In this audio file of Dirk Kramers you can hear ten minutes worth of banter between various members of the press (my voice is not there) and Kramers. It opens with Ed Baird talking about Wednesday’s sea conditions, and from there we move to Kramers on foils, etc. What you probably will find most interesting, however, begins at 6:38. At that point Curtis Blewett fires up Alinghi’s former-snowmobile engine to power the winches to haul another crewmember aloft inside the mast. This goes on while Kramers describes the operables.

All of us who savor the “ahhh” moment of turning off a sailboat’s auxiliary (and I count the sailors of Alinghi among us on that point) stand to be dismayed by the racket of the motor. Meanwhile it is, we know, deucedly effective at pulling sails in and halyards up, so the audio provides a dash of insight into life aboard a 90-foot multihull at what may eventually become AC 33.

This content requires a Flash Player and Javascript to be enabled

Related

SouthernOcean

The 50th Anniversary of the Golden Globe

Here we go! The 50th anniversary of the Golden Globe, the first singlehanded nonstop round-the-world race, is upon us. On July 1 one tribute event, the Golden Globe Race 2018, will start out of Les Sables d’Olonne, France, with a fleet of 19 amateur skippers setting out in ...read more

180621-X01-Landing-Page

Volvo Ocean Race Cliffhanger

After racing over 44,000 miles round the world and battling their way past the world’s great capes, including the Cape of Good Hope and Cape Horn, it’s all come down to the final 700-mile leg from Gothenburg, Sweden, to the Hague. Brunel, Mapfre, Dongfeng: going into the ...read more

Stearns Photo

Racing the Solo Mac for a Cause

There are plenty of reasons to do a Chicago-Mac race, and Rich Stearns, who has done literally dozens of ‘em should know. This year, though, he’s doing the Solo-Mac for an especially important reason: to help those with prostate cancer.“Two years ago, I was diagnosed with ...read more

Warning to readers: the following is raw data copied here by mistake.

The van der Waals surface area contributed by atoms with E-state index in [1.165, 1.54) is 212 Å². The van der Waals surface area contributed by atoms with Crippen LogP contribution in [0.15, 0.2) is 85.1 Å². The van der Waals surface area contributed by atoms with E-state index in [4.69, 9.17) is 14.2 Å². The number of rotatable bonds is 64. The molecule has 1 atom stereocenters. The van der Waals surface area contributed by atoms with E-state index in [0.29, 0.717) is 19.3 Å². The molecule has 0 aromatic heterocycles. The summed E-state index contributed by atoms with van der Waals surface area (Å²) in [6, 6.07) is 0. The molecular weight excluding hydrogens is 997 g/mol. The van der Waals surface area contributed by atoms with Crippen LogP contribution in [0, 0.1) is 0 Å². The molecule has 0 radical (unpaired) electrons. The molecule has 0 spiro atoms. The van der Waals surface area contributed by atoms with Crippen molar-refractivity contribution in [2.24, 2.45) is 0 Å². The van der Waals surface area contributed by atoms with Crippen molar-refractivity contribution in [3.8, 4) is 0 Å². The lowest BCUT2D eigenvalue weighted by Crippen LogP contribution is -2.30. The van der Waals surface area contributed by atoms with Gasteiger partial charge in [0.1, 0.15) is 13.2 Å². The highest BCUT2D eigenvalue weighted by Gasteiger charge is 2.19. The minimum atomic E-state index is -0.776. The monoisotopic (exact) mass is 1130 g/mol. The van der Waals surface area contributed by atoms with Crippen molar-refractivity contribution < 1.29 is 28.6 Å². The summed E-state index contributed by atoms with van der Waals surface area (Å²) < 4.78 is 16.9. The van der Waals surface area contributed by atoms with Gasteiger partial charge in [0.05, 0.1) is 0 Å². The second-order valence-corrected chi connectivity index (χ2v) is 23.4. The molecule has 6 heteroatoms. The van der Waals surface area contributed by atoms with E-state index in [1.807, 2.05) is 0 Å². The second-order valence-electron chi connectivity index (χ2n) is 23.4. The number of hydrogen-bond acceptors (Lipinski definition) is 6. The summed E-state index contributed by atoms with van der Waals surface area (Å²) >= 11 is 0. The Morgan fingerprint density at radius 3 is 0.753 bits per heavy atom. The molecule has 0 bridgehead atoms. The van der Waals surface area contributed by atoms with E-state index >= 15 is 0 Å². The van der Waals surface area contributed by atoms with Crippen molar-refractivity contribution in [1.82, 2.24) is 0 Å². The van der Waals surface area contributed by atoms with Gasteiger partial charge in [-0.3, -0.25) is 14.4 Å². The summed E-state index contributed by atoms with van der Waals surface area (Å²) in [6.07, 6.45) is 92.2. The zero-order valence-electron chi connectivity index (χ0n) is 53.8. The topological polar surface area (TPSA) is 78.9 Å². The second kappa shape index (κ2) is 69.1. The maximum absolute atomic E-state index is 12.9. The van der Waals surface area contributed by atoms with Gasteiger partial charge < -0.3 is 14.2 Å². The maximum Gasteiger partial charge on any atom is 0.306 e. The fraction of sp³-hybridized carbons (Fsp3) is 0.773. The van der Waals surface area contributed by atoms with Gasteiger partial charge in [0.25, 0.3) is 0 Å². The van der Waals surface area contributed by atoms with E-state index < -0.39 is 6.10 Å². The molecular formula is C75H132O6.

TOTW_PromoSite

SAIL's Tip of the Week

Presented by Vetus-Maxwell.Got a tip? Send it to sailmail@sailmagazine.comRafting dangerOne unseen danger when sailing yachts lie alongside one another for a convivial night is that if they happen roll to a wash or begin to move in an unexpected sea, the spreaders can clash ...read more

180615-01 Lead

A Dramatic Comeback in the Volvo

After winning three of the last four legs in the Volvo Ocean Race (and coming in second in the fourth), Dutch-flagged Brunel is now tied for first overall with Spanish-flagged Mapfre and Chinese-flagged Dongfeng following the completion of Leg 10 from Cardiff, Wales, to ...read more

MFS-5-2018-Propan-SP02

Tohatsu LPG-powered 5hp Propane Motor

Gassing it UpTired of ethanol-induced fuel issues? Say goodbye to gasoline. Japanese outboard maker Tohatsu has introduced an LPG-powered 5hp kicker that hooks up to a propane tank for hours of stress-free running. Available in short-, long- or ultra-long-shaft versions, the ...read more